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Space Scoop
At the End of the Rainbow

Looking up at the night sky, you might think that space is dull, with lots of black, some white dots and just a hint of red if you're lucky. But if we look deeper, space has a lot more to offer than what our eyes can see!

You've probably heard the phrase 'visible light'. This is what we call the range of colors that humans can see with their eyes. Visible light is just a tiny portion of all light. So astronomers have built special telescopes to see things that human eyes can't! For this picture, three telescopes were used and each picked up a different type of light.

If you've been following other Space Scoops from the UNAWE web site you might recognise the object in this picture from the story on 'A Surprisingly Bright Superbubble'. This is a 'superbubble', a cloud of hot gas blown away from bright, young stars at its center. The superbubble has been captured with one of the telescopes in X-ray light, which has been colored blue. X-rays have a lot of energy, so when we look at the Universe in X-ray light, we see some of the hottest gas and most powerful explosions.

Infrared light is given off by much cooler objects than stars. For example, humans give off infrared light of our own! In this picture, infrared shows us the colder gas and dust of the superbubble, colored in red. This part of the picture was taken with the second telescope. The rest of the picture is yellow, showing us visible light. These are the parts of the image that we could see with our own eyes, if we were close enough!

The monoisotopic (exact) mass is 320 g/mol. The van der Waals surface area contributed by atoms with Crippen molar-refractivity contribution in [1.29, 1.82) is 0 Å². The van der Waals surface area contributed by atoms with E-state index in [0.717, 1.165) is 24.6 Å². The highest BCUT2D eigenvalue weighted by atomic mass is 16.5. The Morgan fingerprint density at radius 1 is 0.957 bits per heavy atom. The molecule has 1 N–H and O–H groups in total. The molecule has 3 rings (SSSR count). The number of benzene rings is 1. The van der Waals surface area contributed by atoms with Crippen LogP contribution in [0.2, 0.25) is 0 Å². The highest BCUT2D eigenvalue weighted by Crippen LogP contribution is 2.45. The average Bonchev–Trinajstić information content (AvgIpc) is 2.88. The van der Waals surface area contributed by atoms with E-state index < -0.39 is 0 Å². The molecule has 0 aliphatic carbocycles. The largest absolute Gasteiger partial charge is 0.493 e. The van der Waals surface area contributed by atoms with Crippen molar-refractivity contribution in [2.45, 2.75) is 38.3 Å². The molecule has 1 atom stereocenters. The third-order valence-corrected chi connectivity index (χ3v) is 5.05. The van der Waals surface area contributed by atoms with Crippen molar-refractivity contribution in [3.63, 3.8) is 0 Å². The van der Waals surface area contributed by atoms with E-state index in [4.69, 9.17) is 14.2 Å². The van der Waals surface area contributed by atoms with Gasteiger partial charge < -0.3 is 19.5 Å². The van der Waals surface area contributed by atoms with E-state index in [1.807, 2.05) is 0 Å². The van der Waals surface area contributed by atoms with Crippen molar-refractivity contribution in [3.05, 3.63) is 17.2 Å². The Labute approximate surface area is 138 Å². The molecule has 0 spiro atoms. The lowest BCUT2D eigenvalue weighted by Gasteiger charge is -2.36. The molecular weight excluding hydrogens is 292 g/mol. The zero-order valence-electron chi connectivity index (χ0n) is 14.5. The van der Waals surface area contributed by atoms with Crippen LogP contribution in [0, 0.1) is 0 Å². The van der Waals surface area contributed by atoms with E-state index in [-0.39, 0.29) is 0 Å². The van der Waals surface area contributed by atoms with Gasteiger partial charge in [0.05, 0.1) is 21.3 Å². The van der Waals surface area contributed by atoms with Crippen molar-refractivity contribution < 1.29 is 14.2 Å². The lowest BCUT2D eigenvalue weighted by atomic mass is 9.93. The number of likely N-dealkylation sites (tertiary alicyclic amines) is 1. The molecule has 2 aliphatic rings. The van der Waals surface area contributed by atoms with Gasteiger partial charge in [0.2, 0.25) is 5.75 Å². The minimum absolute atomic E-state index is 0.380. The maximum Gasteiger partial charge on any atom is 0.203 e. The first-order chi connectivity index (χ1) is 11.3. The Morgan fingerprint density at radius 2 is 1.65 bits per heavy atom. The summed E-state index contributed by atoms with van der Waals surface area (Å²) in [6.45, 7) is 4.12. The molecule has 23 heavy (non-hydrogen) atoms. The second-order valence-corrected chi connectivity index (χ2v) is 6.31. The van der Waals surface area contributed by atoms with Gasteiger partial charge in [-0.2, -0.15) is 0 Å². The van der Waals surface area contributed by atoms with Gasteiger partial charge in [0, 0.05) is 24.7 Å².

Cool fact: You probably use light you can't see everyday. Like your remote control, did you know it uses infra-red light to communicate with your TV? Try this UNAWE experiment at home and you can see for yourself!

More information
This Space Scoop is based on a NASA Chandra X-ray Observatory Release.

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Image Credit: X-ray: NASA/CXC/U.Mich./S.Oey, IR: NASA/JPL, Optical: ESO/WFI/2.2-m


This is a kids' version of Chandra Press Release NGC 1929 in N44 (September 22, 2012)

Do you want to learn more about this topic?

Visit the Chandra field guide or send us your questions in an email: cxcpub@cfa.harvard.edu




In cooperation with Space Scoop: Bringing news from across the Universe to children all around the world. Universe Awareness and the Chandra X-ray Observatory


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